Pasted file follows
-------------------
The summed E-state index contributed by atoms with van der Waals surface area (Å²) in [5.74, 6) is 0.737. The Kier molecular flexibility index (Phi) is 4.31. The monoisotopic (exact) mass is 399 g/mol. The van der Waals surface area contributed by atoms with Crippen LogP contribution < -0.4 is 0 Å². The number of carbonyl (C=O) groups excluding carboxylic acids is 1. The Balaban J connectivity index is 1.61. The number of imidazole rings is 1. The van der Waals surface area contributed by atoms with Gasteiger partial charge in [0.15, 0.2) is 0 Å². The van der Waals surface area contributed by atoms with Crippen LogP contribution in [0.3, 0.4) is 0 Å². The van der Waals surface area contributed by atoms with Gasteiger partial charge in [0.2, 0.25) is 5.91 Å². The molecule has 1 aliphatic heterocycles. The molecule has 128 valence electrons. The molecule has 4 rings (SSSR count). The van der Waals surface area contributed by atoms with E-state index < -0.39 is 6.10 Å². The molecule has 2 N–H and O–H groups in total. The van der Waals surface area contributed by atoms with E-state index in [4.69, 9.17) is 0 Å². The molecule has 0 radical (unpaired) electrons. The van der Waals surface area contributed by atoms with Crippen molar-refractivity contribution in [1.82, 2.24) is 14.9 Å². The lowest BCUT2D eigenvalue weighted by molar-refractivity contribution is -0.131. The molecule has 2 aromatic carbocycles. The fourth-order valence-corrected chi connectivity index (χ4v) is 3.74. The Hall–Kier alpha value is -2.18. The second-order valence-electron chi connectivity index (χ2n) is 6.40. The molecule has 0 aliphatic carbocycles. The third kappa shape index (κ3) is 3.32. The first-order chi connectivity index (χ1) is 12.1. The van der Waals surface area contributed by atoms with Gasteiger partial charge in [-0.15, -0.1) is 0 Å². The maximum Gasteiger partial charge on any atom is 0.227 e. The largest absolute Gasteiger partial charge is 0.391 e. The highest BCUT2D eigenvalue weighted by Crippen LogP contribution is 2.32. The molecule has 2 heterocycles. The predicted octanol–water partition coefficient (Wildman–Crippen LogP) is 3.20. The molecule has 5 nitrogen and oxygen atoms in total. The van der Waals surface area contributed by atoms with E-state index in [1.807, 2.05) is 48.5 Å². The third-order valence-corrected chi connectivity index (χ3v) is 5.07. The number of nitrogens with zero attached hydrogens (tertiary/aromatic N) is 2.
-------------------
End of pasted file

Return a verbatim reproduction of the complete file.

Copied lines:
The summed E-state index contributed by atoms with van der Waals surface area (Å²) in [5.74, 6) is 0.737. The Kier molecular flexibility index (Phi) is 4.31. The monoisotopic (exact) mass is 399 g/mol. The van der Waals surface area contributed by atoms with Crippen LogP contribution < -0.4 is 0 Å². The number of carbonyl (C=O) groups excluding carboxylic acids is 1. The Balaban J connectivity index is 1.61. The number of imidazole rings is 1. The van der Waals surface area contributed by atoms with Gasteiger partial charge in [0.15, 0.2) is 0 Å². The van der Waals surface area contributed by atoms with Crippen LogP contribution in [0.3, 0.4) is 0 Å². The van der Waals surface area contributed by atoms with Gasteiger partial charge in [0.2, 0.25) is 5.91 Å². The molecule has 1 aliphatic heterocycles. The molecule has 128 valence electrons. The molecule has 4 rings (SSSR count). The van der Waals surface area contributed by atoms with E-state index < -0.39 is 6.10 Å². The molecule has 2 N–H and O–H groups in total. The van der Waals surface area contributed by atoms with E-state index in [4.69, 9.17) is 0 Å². The molecule has 0 radical (unpaired) electrons. The van der Waals surface area contributed by atoms with Crippen molar-refractivity contribution in [1.82, 2.24) is 14.9 Å². The lowest BCUT2D eigenvalue weighted by molar-refractivity contribution is -0.131. The molecule has 2 aromatic carbocycles. The fourth-order valence-corrected chi connectivity index (χ4v) is 3.74. The Hall–Kier alpha value is -2.18. The second-order valence-electron chi connectivity index (χ2n) is 6.40. The molecule has 0 aliphatic carbocycles. The third kappa shape index (κ3) is 3.32. The first-order chi connectivity index (χ1) is 12.1. The van der Waals surface area contributed by atoms with Gasteiger partial charge in [-0.15, -0.1) is 0 Å². The maximum Gasteiger partial charge on any atom is 0.227 e. The largest absolute Gasteiger partial charge is 0.391 e. The highest BCUT2D eigenvalue weighted by Crippen LogP contribution is 2.32. The molecule has 2 heterocycles. The predicted octanol–water partition coefficient (Wildman–Crippen LogP) is 3.20. The molecule has 5 nitrogen and oxygen atoms in total. The van der Waals surface area contributed by atoms with E-state index in [1.807, 2.05) is 48.5 Å². The third-order valence-corrected chi connectivity index (χ3v) is 5.07. The number of nitrogens with zero attached hydrogens (tertiary/aromatic N) is 2.